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Updates to the EU list of non-cooperative jurisdictions
Council of the EU – Code of Conduct Group – Harmful Tax Regimes – EU list – Tax Transparency
On October 5, 2021, the Council adopted conclusions on a revised EU list of non-cooperative jurisdictions for tax purposes. The Council agreed to move Anguilla, Dominica and Seychelles to Annex II of the list (the so-called “grey list”).
Costa Rica, Hong Kong (SAR), China (hereinafter, Hong Kong (SAR)), Malaysia, North Macedonia, Qatar and Uruguay were added to the grey list following a review of their foreign source income exemption (FSIE) regimes or other regimes deemed harmful and in light of commitments made to repeal or amend those regimes.
Australia, Eswatini and Maldives were removed from the document, having fulfilled all their commitments. No jurisdictions were added to Annex I (the list of non-cooperative jurisdictions).
Following this latest revision, the EU list of non-cooperative jurisdictions includes the following nine jurisdictions: American Samoa, Fiji, Guam, Palau, Panama, Samoa, Trinidad and Tobago, US Virgin Islands, Vanuatu.
The grey list includes the following fifteen jurisdictions: Anguilla, Barbados, Botswana, Costa Rica, Dominica, Hong Kong (SAR), Jamaica, Jordan, Malaysia, North Macedonia, Qatar, Seychelles, Thailand, Turkey and Uruguay.
The EU list of non-cooperative jurisdictions, first adopted in the Council conclusions of December 5, 2017, is part of the EU’s efforts to clamp down on tax avoidance and harmful tax practices. Out of the ninety-two jurisdictions initially chosen for screening, seventeen jurisdictions were placed on the list in December 2017. Since then, in light of commitments made by listed jurisdictions to comply with the EU’s criteria, both Annex I (the EU list of non-cooperative jurisdictions) and Annex II / the EU grey list (jurisdictions whose commitments to comply with EU standards are being monitored) to the Council conclusions) were amended several times. Please refer to Euro Tax Flash issue 442 for details of the state of play following the previous revision of the lists (February 22, 2021).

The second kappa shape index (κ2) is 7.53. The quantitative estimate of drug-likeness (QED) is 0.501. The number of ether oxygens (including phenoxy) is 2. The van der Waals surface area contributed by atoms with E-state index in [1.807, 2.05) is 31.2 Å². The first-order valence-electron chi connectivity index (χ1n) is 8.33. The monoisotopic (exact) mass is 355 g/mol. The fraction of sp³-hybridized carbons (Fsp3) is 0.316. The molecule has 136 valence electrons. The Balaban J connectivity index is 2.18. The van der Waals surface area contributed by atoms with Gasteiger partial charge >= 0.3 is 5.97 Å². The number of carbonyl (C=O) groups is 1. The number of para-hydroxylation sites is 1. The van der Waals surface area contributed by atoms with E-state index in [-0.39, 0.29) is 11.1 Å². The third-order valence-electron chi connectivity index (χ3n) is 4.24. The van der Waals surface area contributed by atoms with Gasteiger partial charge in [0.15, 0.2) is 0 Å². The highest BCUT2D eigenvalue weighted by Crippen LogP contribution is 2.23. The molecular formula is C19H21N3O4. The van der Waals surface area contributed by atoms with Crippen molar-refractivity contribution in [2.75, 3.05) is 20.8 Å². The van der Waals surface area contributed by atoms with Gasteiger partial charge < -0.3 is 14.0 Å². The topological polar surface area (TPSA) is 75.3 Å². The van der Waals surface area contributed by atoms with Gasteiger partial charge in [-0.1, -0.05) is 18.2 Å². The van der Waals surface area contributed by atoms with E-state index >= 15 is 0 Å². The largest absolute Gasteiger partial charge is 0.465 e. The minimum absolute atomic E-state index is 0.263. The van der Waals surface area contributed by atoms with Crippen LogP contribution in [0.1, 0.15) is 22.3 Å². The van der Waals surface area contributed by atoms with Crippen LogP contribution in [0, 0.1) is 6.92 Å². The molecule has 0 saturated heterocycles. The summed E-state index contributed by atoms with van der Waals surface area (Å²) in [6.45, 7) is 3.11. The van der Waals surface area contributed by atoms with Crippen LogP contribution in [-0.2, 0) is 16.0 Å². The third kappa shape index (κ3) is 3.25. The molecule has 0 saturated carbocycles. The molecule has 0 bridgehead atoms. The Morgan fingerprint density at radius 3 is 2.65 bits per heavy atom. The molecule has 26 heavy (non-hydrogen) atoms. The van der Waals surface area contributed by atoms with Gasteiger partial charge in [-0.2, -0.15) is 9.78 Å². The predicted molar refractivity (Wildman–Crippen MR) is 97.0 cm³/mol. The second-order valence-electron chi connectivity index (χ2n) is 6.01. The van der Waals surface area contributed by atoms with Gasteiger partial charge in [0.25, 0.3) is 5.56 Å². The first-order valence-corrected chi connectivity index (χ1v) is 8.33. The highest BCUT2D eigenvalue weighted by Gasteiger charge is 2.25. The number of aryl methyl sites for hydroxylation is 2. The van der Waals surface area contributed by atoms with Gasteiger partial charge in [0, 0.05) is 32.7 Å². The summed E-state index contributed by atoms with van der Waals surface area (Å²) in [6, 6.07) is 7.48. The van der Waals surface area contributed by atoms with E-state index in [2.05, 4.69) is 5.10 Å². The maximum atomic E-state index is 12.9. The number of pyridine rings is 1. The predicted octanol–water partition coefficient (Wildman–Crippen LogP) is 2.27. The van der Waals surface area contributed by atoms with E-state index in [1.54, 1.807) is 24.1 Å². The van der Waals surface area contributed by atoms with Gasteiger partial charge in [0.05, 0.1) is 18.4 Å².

In October 2019, the Council approved guidance on FSIE regimes in the framework of the EU listing exercise (criterion 2.1 – fair taxation, e no preferential tax measures that could be regarded as harmful). According to the guidance, FSIE regimes are not, in themselves, harmful. In fact, exempting foreign profits is acceptable and even recommended for the prevention of double taxation. However, the EU considers such regimes problematic when they not only prevent double taxation, but also create situations of double-non taxation.
The guidance suggests that a harmful FSIE regime could be amended either:
- by introducing the taxation of passive income; or
- if certain types of passive income are excluded from taxation:
a) by implementing adequate substance requirements to the entities concerned, in line with the EU’s Code of Conduct (Business Taxation);
b) by having robust anti-abuse rules in place; and
c) by removing any administrative discretion in determining the income to be excluded from taxation.
In addition, jurisdictions should ensure the application of international principles in relation to the taxation of active income, notably with regard to the definition of permanent establishment provided by the OECD Model Convention on Double Tax Treaties (including by amending the definition of permanent establishment in a DTA in place already that does not respect international principles) and the consequent income allocation.
Against this background, on December 5, 2019, the Council approved a list of thirteen FSIE regimes to be investigated and invited the Code of Conduct Group (CoCG) to start with its assessment of these regimes. The COCG Chair informed the thirteen jurisdictions that a regime of this kind was identified in their tax system and the Commission services followed up with a questionnaire to nine jurisdictions in February 2020. It was agreed to screen four jurisdictions at a later stage.
Update to the EU list of non-cooperative jurisdictions
On October 5, 2021, the Council agreed to:
- move Anguilla, Dominica and Seychelles to the grey list, pending a supplementary review by the OECD Global Forum on Transparency and Exchange of Information for Tax Purposes for the purposes of assessing compliance with criterion 1.2. Under this tax transparency criterion, the jurisdictions should possess at least a “Largely Compliant” rating by the Global Forum with respect to the OECD Exchange of Information on Request (EOIR) standard;